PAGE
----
Sunday, April 20, 2008


First, the good news. We passed! That is, Cindy passed. The medical test was performed last Monday, and the tubes are all clear, with no blockages. What a relief.

In the hours before the test, we were both oddly nonchalant about the whole thing. We both knew how important this was, and perhaps because of that we felt no need to hype the occasion any further. We submitted to it with the perfunctory acceptance as we would have to a dental exam, frankly.

The test only took a matter of minutes. In fact, I was with Cindy in the post-procedure room for only about 5-10 minutes when the doctor came in with a few x-rays taken during the test, to show us the results. We knew how it went before we left the building, and I guess Cindy probably knew even before the procedure was even done, as they got to watch the fluid flowing in real time on an x-ray monitor. Needless to say, the drive home was a happy one.

The following day, we went back to the center for a consultation, to get some more details on the results of the test, and to figure out what to do going forward. Basically, we just keep trying, and see how things go for a few months afterwards, with the hope that the procedure itself helped clear out any remaining tube obstructions. It's still possible that another test and procedure may be necessary, but by continuing to try the 'old-fashioned' way for now, we make it easier to make a case for having insurance cover any future procedures. For now, we'll see how things go.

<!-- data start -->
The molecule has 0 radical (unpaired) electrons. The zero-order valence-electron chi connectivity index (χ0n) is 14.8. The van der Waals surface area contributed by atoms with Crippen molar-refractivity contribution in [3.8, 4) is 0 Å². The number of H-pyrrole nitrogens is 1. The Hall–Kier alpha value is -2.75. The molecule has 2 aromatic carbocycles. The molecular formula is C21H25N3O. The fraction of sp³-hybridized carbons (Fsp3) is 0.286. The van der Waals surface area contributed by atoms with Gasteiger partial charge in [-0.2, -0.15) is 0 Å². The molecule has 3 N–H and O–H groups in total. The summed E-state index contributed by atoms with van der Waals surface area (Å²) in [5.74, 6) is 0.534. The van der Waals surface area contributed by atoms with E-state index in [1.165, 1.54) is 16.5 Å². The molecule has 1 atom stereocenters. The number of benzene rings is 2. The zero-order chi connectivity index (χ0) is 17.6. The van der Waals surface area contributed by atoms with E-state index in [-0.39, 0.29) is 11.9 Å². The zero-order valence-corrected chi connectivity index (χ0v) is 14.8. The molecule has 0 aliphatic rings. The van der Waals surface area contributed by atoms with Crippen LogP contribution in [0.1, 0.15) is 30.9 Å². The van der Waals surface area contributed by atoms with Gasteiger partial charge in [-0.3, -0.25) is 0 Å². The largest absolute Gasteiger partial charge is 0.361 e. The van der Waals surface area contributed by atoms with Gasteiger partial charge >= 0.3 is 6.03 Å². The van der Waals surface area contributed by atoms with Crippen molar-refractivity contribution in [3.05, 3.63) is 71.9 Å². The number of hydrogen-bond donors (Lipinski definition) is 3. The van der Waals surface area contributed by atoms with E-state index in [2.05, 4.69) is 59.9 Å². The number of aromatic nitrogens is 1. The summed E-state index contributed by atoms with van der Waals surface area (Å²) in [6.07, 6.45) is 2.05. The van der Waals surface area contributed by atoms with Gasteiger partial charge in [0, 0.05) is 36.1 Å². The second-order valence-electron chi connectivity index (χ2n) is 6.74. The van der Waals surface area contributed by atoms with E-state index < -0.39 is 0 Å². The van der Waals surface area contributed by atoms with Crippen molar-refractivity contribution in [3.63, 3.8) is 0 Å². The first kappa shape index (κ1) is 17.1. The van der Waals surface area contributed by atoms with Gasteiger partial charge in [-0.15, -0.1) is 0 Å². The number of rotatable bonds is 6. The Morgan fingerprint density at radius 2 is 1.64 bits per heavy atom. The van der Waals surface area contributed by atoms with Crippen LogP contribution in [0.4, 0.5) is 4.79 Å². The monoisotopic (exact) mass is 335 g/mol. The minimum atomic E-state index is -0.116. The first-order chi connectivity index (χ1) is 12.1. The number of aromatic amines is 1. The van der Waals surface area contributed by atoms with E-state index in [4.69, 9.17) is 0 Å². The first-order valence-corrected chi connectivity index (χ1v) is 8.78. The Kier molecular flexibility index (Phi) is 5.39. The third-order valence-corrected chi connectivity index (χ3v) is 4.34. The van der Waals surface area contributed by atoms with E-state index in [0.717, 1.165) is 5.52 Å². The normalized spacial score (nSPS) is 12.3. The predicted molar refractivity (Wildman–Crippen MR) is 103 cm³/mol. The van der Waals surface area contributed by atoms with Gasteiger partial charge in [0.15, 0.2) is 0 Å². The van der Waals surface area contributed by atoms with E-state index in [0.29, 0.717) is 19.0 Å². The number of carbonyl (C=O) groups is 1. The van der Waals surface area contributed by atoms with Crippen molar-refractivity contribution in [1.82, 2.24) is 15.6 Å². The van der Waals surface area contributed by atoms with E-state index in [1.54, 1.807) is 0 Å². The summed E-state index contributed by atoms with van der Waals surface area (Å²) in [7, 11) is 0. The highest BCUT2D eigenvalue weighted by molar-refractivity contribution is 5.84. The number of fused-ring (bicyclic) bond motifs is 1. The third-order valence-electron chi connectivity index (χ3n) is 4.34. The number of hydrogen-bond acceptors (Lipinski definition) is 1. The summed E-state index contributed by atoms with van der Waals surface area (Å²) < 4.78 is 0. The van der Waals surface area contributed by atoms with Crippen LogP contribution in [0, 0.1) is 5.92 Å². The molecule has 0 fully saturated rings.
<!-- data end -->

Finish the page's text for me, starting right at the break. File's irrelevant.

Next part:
Another interesting topic we discussed was the idea that, based on Cindy's diligent reporting of her body temperatures (taken first thing in the morning every morning for the past six months), it seems likely that we actually have successfully conceived on a few occasions in the past year. Obviously, however, implantation has not occurred, and the reason for that is what we are trying to determine.

For my part, I am heartened to think that it is not because of any physical impairment either of mine or Cindy's that we've not been successful yet. For some reason, I find it easier to accept that it is either random chance that has prevented us, or perhaps a condition that effects implantation (like endometriosis) which can be treated if it isn't overly pervasive. Maybe that's because it doesn't speak to a genetic or congenital deficiency on our parts, nor would it be because we didn't 'do things right'. We're close - we sense that now.


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